Angle-closure glaucoma: Also called “closed-angle” or “narrow-angle,” it is a far less common type of glaucoma. Unlike the slow, asymptomatic development of open-angle glaucoma, angle-closure is an acute form of the condition, meaning that the disease progresses quickly. This is caused when the drainage angle is completely blocked, and the fluid cannot drain from the eye, leading to a rapid increase in pressure. Also, unlike the open angle variety which is asymptomatic in the early stages, closed-angle glaucoma can be painful due to the high pressure levels in the eye. Angle-closure glaucoma is often an eye emergency requiring immediate medical attention to relieve the pain and to prevent blindness.

Signs and Symptoms

Given the asymptomatic development of early-stage glaucoma, the disease often progresses significantly before it is detected. For many years, it was believed that glaucoma affected primarily peripheral vision and central vision was left unharmed until very late in the disease. Contrary to this dogma, research now shows that loss of peripheral vision is not an early indication of the disease, and that the full range of vision (peripheral and central) is often affected. Further, the visual field tests are not sensitive to early vision losses. By the time glaucoma is detected by a peripheral field test in many patients, more than half of the optic nerve fibers are damaged or have perished. Research is ongoing to perfect better tests for central vision that can detect the disease in earlier stages.

Symptoms of the disease can include:

  • Blurred vision
  • Reduced ability to see in low contrast situations, like a garage at night
  • Eye pain
  • Headaches
  • Eye redness
  • Vision loss
  • Halos

As noted earlier, an acute case of glaucoma, often associated with angle-closure, may cause severe eye pain (or pain in the forehead), nausea and vomiting, in addition to the other symptoms listed.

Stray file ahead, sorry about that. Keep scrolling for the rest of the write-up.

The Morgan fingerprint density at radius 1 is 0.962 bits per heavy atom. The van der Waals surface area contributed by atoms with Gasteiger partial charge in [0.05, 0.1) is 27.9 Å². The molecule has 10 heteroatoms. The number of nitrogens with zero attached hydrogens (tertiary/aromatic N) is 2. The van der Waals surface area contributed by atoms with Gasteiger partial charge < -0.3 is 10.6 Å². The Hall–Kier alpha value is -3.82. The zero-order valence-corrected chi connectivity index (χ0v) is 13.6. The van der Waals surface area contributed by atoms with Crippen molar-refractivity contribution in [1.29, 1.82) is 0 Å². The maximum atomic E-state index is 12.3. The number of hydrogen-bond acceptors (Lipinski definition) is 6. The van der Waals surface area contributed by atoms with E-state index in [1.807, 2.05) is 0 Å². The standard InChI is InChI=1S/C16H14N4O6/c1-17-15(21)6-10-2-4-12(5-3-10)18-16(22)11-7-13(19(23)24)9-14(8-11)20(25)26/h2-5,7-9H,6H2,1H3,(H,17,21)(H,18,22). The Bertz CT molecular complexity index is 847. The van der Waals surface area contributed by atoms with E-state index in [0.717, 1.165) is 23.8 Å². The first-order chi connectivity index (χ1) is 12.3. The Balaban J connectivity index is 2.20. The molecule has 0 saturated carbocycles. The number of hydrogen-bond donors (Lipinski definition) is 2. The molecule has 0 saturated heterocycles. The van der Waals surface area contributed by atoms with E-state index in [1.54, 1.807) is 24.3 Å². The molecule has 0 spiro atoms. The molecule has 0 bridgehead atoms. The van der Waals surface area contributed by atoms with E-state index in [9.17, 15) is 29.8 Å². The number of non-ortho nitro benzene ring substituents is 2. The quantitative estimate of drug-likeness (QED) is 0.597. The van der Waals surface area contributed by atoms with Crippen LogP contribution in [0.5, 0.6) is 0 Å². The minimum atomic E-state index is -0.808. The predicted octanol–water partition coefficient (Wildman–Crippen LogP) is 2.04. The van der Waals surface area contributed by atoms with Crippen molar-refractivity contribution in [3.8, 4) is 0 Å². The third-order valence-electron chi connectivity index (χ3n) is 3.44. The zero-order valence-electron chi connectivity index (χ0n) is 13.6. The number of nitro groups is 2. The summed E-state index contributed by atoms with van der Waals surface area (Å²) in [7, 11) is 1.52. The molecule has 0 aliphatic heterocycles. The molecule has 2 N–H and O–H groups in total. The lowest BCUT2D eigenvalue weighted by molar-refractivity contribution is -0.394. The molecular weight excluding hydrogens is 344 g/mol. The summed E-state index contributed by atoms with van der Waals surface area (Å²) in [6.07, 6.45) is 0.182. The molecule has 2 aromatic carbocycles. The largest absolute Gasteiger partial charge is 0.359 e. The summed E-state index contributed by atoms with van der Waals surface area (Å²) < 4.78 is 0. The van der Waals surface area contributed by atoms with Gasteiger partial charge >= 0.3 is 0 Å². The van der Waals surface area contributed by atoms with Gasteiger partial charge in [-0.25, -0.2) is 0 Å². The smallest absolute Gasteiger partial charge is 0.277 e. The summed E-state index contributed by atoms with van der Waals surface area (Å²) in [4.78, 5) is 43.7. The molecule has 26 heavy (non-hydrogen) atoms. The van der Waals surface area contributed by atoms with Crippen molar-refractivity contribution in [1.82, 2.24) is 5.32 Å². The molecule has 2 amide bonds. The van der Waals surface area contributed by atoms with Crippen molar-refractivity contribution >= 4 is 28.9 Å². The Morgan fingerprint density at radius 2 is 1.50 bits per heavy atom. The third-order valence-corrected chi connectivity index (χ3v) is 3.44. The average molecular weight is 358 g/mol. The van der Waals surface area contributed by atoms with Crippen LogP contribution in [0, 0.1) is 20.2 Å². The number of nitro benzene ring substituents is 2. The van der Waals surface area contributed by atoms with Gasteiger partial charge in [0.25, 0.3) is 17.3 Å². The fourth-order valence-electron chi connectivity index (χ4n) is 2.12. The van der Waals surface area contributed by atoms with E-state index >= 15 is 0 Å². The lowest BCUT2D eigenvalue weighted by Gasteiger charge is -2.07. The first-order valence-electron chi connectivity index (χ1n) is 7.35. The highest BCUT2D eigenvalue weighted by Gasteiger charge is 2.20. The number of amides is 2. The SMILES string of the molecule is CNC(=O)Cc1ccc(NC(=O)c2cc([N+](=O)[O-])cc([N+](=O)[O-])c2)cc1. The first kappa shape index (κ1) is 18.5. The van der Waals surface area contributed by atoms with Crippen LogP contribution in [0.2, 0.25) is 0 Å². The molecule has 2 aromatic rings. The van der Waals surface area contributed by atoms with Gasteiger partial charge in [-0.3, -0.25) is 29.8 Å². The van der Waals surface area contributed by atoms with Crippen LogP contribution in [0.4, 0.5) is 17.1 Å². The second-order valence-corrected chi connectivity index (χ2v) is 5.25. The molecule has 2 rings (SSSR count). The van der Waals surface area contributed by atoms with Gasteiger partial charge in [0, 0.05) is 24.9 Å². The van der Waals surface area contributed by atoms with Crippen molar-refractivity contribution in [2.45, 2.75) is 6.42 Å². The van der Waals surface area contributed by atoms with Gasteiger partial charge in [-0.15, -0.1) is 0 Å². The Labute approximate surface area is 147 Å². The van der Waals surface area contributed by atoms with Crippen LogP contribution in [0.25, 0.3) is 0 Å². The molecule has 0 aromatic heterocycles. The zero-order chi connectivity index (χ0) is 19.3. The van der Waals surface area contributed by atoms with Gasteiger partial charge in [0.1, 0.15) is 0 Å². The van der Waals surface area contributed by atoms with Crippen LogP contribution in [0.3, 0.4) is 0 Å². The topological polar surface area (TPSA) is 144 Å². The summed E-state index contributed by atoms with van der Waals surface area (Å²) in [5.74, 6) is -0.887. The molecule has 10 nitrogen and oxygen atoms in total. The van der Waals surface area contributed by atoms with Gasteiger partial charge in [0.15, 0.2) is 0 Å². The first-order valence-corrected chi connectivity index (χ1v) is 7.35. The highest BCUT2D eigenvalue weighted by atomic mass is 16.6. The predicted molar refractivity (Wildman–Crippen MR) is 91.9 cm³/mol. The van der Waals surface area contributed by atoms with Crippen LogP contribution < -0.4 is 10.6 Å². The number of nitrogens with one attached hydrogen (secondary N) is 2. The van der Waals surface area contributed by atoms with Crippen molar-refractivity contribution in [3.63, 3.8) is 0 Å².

Treatments

Unfortunately there is no curative treatment for glaucoma vision loss. Treatment is therefore focused on slowing the progression of the disease and limiting further damage. Eye drops or pills used to lower the eye pressure are the most commonly used treatments. Daily use can help to lower intraocular pressure and minimize optic nerve damage.

In some cases laser surgery may be used to improve the fluid drainage from the eye and reduce pressure. This type of procedure is called trabeculoplasty. A more aggressive procedure, referred to as trabeculectomy, requires the surgeon to use a scalpel as opposed to a laser to open the drainage channels. More recently, a procedure called MIGs has been developed which incorporates the use of small implants or stents inserted by the surgeon into the drainage channel to improve outflow. For angle-closure patients, iridotomy is used to create microscopic holes in the iris to relieve the blockage and help flow to the drainage angle.

The effects of treatment range depending on how advanced glaucoma is and other factors including the health (both vision and general) of the patient.